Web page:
Getting a mortgage can be a very confusing process. There is a lot of paperwork to sign, documents to read and procedures to be followed. However, it is important to simplify and to ensure one does not lose track of the important things to know. Although getting a mortgage can be a confusing process, there are three terms that every mortgage holder should know to better understand what he is she is getting into.
Going into a mortgage knowing just a few facts will help you immensely in understanding what type of commitment you are getting into.
The first term you should understand is, amazingly, the word “term”. Term refers to the length of the contract you will have with the lender. It should not be confused with the amortization period. The term of the mortgage refers to the length of time you are committed to the lender under the terms, rate and conditions of the mortgage.
Once the mortgage term expires, the remaining balance of the mortgage will need to be renewed, refinanced or paid in full. Mortgage terms in Canada carry mortgage terms usually ranging from 6 months to 10 years.
The lender and the mortgagor are legally obligated to the contractual terms of the mortgage through to the expiry date.
The amortization period, on the other hand, is the length of time it will take you to pay off your entire mortgage to a zero balance. The shorter the amortization period, the less interest you will pay. However, a typical amortization can be confusing. For example, if your amortization period is 25 years, technically, if you made the same monthly payment for 25 years and made no additional payments against your mortgage, you would have a zero balance. However, one cannot predict the interest rate at the end of the term, which may affect your amortization period at renewal. Also, other factors come in to play such as pre-payments and increasing your payment frequency. These factors may force you to amend the amortization period at the term expiry which could have a positive or negative affect on your amortization.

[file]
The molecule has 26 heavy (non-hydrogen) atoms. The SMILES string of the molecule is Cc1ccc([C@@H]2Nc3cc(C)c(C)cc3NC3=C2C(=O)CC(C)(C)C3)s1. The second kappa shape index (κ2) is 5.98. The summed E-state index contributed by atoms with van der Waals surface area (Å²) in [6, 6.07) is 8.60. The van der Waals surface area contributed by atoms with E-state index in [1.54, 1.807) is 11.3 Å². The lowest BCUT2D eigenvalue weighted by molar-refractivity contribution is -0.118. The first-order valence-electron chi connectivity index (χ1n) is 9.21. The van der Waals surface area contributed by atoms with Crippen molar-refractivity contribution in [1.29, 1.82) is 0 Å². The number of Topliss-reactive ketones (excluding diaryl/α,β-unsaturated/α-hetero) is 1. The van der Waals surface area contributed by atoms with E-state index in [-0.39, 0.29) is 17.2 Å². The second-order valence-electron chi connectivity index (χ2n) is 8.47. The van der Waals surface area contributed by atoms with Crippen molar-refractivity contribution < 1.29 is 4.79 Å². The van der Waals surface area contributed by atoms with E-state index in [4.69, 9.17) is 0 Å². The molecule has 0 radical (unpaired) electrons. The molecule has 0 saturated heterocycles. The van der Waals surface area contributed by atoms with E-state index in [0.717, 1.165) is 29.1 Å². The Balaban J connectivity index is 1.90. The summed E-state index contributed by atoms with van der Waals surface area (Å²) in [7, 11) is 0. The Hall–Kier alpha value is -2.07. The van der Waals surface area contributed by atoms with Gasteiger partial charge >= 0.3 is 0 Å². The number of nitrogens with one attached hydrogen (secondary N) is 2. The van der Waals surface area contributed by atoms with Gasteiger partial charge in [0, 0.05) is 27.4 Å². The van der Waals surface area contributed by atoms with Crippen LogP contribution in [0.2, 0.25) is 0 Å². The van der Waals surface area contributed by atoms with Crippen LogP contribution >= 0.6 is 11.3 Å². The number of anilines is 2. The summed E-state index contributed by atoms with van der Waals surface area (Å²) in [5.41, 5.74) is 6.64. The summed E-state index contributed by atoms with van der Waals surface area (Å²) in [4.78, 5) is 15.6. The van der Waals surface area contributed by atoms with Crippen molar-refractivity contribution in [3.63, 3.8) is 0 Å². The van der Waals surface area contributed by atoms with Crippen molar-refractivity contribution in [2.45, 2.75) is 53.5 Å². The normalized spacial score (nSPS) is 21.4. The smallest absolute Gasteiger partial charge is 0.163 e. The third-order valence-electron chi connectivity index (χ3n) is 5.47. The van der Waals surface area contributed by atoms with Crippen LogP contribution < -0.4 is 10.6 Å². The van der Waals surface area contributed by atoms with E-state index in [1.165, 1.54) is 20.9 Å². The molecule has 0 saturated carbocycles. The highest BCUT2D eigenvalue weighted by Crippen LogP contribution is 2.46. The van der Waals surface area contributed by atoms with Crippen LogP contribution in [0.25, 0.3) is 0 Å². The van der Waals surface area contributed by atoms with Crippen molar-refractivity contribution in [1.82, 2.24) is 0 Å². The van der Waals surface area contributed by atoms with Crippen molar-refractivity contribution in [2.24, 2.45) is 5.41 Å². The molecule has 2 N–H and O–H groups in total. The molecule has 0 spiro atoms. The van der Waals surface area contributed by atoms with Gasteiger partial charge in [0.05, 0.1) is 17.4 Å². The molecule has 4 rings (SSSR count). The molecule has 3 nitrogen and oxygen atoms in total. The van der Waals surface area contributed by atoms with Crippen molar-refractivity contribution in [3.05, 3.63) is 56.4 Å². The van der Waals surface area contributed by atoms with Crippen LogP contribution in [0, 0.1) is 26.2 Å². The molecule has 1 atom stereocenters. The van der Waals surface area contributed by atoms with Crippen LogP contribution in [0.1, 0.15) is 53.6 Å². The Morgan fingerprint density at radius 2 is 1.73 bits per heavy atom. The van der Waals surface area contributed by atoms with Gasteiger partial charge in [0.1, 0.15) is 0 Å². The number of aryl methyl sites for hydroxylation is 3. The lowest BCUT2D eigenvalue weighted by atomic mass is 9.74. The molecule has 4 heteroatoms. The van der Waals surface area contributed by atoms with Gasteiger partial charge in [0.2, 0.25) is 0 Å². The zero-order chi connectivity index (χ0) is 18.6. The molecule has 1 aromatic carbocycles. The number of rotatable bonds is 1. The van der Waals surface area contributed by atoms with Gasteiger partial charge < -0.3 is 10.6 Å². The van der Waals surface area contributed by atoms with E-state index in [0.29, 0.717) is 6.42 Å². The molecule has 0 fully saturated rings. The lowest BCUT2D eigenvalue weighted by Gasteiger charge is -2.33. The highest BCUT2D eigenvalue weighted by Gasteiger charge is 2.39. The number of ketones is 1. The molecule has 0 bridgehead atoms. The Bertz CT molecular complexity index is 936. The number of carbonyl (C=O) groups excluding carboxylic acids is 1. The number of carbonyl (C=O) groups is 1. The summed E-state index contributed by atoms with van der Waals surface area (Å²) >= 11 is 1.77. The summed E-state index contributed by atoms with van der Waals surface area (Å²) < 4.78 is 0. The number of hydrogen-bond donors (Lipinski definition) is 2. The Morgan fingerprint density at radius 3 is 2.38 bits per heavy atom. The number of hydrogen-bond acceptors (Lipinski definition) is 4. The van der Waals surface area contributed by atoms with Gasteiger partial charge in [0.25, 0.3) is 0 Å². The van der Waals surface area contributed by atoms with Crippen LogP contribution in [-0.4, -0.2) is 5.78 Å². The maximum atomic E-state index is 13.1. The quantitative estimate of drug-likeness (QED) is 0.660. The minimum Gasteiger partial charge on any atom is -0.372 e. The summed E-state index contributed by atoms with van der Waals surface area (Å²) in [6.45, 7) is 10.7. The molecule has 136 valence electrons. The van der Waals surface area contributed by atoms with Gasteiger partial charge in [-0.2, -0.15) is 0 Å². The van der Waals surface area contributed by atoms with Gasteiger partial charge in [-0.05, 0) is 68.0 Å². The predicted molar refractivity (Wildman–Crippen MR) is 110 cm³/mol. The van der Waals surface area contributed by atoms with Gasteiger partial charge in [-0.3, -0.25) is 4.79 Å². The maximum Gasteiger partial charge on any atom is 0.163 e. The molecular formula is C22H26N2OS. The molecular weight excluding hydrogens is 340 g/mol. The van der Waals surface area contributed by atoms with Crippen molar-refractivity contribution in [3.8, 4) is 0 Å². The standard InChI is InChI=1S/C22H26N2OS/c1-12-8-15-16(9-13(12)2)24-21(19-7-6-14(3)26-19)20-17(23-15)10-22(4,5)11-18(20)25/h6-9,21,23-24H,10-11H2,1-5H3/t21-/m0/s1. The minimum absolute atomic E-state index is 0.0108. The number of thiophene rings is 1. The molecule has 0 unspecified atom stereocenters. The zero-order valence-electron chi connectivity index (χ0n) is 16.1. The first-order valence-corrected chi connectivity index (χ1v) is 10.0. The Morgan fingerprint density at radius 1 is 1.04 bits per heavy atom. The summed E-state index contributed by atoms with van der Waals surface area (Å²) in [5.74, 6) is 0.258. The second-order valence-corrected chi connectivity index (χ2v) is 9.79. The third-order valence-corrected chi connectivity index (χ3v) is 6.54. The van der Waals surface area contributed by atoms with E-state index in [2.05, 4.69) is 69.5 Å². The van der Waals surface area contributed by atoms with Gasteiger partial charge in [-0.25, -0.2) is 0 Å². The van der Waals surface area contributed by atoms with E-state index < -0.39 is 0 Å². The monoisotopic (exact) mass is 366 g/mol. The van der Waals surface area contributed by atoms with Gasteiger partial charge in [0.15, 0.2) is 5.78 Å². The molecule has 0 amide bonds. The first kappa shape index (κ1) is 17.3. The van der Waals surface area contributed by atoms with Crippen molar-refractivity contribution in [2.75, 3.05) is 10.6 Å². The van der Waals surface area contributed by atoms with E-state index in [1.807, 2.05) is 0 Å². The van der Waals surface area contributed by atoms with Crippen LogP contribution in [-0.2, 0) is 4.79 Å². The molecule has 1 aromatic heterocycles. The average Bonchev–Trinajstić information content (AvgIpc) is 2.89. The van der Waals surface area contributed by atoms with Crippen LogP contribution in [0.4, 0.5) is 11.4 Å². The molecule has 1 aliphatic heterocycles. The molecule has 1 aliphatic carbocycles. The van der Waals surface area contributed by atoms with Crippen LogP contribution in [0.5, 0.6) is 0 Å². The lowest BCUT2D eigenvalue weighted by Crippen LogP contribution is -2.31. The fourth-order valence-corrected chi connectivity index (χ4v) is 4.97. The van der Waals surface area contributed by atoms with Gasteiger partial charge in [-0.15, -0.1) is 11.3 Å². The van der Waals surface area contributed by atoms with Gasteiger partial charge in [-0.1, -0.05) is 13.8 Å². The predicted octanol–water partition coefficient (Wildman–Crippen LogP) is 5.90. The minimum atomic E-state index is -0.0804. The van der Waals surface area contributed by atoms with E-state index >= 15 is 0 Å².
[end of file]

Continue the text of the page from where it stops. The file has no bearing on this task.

The longer the amortization, the lower your monthly payment will be (and the more interest the lender makes). Generally speaking, you should arrange the shortest amortization period you can comfortably afford – you’ll save potentially thousands of dollars in interest by keeping the length of the amortization as short as you can.
Next, understand the interest rate on your mortgage and how it is calculated. The interest rate refers to the amount of interest charges you will pay for the money you are borrowing, expressed as a decimal – such as 3.2 for 3.2%. Is it fixed or variable? In other words, is it the same through the life of the mortgage or does it change according to the prime interest rate?
Most mortgages in Canada are “compounded semi-annually, not in advance”. What does this mean? Simply, it means the interest is calculated twice a year and added on to the principal owing, then payments are subtracted. “Not in advance” refers to the payment being collected at the end of a time period (end of month if you are paying monthly). So, if you are making a payment on July 1st, it would be for the interest incurred for the month of June. In other words, it is the opposite of renting or leasing where the payment is for the month following.
Some mortgages, variable rate mortgages and most lines of credit are compounded monthly rather than semi-annually.
Finally, understand what closing costs are and how they are going to affect your purchase price or refinancing. Most often, you are going to be responsible for coming up with these closing costs out of your own pocket, especially in a purchase situation. Closing costs consists of things such as appraisals, legal fees, land transfer tax, etc. Be a smart and savvy consumer, if you see a fee that you don’t understand or doesn’t seem right – speak up! .
Understanding these terms can help make you a more informed home buyer and help you find the mortgage that is right for you.
VERICO The Financial Forum Ltd.
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